Rural/Urban Variations in Cancer Screening During the COVID-19 Pandemic
The existing literature offers no information about the extent to which rural compared to urban adults have delayed cancer preventive screenings during the COVID-19 pandemic, which is predicted to contribute to higher cancer mortality rates.
Using nationally representative data from the National Cancer Institute (NCI) Health Information National Trends Survey (HINTS), we will examine how the COVID-19 pandemic has disrupted the receipt of recommended screenings for the detection of common cancers. The HINTS includes questions about the receipt of cervical, breast, and colorectal cancer screenings that we will use to determine if individuals received screenings in accordance with U.S. Preventive Services Guidelines. We will compare changes in the rates of the receipt of these cancer preventive services across time (2019, 2020, and 2021) among adults residing in metropolitan (urban) and non-metropolitan (rural) counties.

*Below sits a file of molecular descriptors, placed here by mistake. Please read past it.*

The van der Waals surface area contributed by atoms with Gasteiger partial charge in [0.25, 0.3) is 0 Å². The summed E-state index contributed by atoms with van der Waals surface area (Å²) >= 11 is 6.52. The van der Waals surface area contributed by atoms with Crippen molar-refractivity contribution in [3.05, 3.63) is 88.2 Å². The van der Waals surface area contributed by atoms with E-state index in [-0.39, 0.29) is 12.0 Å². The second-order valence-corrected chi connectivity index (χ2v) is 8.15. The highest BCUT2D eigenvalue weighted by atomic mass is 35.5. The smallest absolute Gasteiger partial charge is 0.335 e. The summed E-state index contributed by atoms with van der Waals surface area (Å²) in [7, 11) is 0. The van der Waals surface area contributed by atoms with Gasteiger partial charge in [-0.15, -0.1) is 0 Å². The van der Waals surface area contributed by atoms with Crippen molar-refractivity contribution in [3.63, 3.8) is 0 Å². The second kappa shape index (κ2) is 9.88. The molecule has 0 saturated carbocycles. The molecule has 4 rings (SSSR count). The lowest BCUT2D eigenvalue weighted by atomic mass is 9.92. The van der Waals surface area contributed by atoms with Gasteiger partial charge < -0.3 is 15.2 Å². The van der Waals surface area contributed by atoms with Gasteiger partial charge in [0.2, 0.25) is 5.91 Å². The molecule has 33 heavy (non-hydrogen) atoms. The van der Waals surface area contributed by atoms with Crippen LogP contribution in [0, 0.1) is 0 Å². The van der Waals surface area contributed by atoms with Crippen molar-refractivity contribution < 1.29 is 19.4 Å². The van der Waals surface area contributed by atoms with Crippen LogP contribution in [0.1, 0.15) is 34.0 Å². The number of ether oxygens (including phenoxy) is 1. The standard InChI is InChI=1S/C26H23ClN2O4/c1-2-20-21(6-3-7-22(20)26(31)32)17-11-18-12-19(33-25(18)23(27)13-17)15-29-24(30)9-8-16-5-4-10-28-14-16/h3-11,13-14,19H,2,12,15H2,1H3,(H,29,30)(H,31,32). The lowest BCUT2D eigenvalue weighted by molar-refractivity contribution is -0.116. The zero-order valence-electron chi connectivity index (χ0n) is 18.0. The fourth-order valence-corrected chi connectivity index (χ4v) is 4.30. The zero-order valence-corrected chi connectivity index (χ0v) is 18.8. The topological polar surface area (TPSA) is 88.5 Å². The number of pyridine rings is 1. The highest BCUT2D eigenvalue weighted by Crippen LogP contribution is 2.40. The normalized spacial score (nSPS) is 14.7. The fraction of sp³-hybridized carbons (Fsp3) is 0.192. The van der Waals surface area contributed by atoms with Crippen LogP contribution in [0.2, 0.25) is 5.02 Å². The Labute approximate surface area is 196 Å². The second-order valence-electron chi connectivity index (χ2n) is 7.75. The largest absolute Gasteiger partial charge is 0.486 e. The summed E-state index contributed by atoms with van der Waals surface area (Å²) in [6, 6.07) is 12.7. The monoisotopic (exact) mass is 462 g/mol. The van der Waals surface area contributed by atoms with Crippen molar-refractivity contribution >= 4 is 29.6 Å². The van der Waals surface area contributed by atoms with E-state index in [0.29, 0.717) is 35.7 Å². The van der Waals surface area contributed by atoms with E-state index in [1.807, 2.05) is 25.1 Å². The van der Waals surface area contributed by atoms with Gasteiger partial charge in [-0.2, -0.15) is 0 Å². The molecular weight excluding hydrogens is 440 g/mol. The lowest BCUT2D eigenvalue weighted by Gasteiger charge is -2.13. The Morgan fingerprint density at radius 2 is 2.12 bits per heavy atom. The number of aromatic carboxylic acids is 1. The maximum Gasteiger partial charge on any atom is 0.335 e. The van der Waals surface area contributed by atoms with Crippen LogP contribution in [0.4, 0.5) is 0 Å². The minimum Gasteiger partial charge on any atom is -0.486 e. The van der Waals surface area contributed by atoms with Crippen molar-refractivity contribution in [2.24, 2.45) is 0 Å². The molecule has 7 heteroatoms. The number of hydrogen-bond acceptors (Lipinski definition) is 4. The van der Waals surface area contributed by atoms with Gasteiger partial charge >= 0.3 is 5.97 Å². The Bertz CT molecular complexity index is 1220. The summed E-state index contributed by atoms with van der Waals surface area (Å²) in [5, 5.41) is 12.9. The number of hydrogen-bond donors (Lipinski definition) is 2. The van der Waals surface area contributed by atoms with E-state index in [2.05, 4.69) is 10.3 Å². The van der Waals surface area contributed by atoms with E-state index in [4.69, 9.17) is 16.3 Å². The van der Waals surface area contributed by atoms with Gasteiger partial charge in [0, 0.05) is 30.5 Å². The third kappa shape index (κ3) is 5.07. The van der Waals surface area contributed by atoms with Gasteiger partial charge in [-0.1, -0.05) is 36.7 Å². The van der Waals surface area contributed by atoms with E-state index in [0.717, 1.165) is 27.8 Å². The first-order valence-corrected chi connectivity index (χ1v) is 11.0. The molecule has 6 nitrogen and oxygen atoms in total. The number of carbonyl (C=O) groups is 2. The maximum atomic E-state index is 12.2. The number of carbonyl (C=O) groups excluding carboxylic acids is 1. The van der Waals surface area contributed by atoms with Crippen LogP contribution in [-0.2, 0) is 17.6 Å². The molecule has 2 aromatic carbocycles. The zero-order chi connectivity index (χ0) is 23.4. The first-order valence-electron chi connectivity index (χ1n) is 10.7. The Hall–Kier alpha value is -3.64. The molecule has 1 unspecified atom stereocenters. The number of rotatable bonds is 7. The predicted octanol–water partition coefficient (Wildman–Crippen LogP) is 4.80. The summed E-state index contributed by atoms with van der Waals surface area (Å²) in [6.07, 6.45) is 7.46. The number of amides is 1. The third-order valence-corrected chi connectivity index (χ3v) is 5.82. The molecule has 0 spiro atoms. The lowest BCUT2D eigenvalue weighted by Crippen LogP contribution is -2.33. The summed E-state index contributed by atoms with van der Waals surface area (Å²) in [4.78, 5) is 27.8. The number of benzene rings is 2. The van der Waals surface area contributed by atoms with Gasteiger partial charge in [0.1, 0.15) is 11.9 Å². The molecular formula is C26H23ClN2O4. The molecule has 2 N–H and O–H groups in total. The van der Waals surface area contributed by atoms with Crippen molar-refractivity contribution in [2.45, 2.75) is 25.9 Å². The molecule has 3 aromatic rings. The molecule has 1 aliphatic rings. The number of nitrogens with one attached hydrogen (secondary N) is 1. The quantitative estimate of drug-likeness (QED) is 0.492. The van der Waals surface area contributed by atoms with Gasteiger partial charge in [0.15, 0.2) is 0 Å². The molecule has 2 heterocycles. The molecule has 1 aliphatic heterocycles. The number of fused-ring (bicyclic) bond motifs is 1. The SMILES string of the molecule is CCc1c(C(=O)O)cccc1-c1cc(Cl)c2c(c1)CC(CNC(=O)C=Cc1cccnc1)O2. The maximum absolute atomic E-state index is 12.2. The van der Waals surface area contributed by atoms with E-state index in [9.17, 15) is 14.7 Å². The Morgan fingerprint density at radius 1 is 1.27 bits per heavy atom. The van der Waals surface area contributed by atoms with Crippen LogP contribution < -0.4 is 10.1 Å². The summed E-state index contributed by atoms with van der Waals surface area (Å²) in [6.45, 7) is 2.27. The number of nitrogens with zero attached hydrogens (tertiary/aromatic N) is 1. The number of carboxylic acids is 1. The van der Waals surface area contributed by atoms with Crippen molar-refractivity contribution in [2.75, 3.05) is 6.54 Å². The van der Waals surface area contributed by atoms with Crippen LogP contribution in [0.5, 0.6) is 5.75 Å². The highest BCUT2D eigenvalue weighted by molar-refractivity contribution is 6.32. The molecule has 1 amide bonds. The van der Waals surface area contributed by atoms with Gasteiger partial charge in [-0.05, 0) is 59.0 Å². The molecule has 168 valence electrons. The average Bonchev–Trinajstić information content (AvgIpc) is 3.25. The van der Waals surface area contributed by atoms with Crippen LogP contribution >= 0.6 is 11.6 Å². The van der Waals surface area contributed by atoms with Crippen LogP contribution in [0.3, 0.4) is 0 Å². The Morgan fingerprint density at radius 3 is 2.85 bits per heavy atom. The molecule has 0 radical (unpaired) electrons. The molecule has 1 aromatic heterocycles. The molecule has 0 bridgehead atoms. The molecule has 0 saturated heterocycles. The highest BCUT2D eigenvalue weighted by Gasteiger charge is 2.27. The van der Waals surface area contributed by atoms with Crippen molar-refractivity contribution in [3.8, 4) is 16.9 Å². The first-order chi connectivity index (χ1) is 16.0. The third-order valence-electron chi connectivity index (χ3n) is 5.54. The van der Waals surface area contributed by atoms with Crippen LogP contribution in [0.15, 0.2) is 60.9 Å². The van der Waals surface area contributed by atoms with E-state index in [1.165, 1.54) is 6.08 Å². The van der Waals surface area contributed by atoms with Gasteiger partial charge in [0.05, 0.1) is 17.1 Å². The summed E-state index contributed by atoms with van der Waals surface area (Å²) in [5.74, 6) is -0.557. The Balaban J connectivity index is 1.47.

The study findings will inform policymakers about the potential widening of rural/urban disparities in the receipt of cancer preventive services during the pandemic and the potential need to specifically target prevention services toward rural residents to avoid an uptick in cancer incidence and mortality.